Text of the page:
Original Research ARTICLE
Impaired generation of new subcategories and switching in a semantic verbal fluency test in older adults with mild cognitive impairment
- 1Laboratory of Clinical Neuroscience Investigations, Faculty of Medicine, Federal University of Minas Gerais, Belo Horizonte, Brazil
- 2National Institute of Science and Technology in Molecular Medicine, Faculty of Medicine, Federal University of Minas Gerais, Belo Horizonte, Brazil
- 3School of Linguistics, Federal University of Minas Gerais, Belo Horizonte, Brazil
- 4Mental Health Department, Faculty of Medicine, Federal University of Minas Gerais, Belo Horizonte, Brazil
- 5Medical Clinic Department, Faculty of Medicine, Federal University of Minas Gerais, Belo Horizonte, Brazil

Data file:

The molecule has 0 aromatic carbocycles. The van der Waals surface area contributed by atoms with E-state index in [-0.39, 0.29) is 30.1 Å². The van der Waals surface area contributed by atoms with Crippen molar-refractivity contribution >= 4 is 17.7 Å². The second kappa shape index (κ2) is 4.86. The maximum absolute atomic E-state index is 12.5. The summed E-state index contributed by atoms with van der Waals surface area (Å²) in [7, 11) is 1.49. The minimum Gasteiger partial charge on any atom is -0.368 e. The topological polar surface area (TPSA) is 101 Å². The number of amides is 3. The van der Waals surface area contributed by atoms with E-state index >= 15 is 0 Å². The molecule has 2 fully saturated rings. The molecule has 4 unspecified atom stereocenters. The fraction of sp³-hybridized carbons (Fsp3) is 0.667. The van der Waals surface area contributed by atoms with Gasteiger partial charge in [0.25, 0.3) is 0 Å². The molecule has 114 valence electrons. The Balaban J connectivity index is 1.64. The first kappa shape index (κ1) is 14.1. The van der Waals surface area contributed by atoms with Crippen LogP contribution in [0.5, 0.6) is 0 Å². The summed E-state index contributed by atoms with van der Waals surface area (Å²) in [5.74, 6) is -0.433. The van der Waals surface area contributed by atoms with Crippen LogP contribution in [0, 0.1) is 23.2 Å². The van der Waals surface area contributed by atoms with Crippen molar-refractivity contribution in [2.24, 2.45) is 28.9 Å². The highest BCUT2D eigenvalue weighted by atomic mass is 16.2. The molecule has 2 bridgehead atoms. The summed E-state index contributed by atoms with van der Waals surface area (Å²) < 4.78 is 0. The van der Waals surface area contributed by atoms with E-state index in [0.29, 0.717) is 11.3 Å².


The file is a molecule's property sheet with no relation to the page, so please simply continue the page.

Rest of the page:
The semantic verbal fluency task is broadly used in the neuropsychological assessment of elderly subjects. Even some studies have identified differences in verbal fluency clustering and switching measures between subjects with normal aging and a clinical condition such as mild cognitive impairment (MCI) and Alzheimer's disease, the results are not always consistent. This study aimed to compare clustering and switching measures of an animal's semantic verbal fluency task among normal controls (NC, n = 25), amnestic mild cognitive impairment (aMCI; n = 25), amnestic multiple domain Mild Cognitive Impairment (a+mdMCI; n = 25) and Alzheimer's disease (AD; n = 25) Brazilian subjects. The analyses were executed considering three (unifying the MCI subtypes) and four groups. As the data were not normally distributed, we carried out non-parametric tests (Kruskal-Wallis and Mann-Whitney tests) to evaluate the differences in performance in the measures of the verbal fluency test among the groups. The comparison demonstrated that the groups differed in the total of correct words produced, number of clusters and switching but the measure of new subcategories was the only with significant difference among the NC and all the clinical groups. The measure of new subcategories is the number of original subcategories inside the higher category of animals that the subject produced, such as farm, domestic, African animals. Our results indicate that semantic memory impairment is a visible and recent deficit that occurs even in non-demented subjects with very MCI and the implications of these findings are discussed.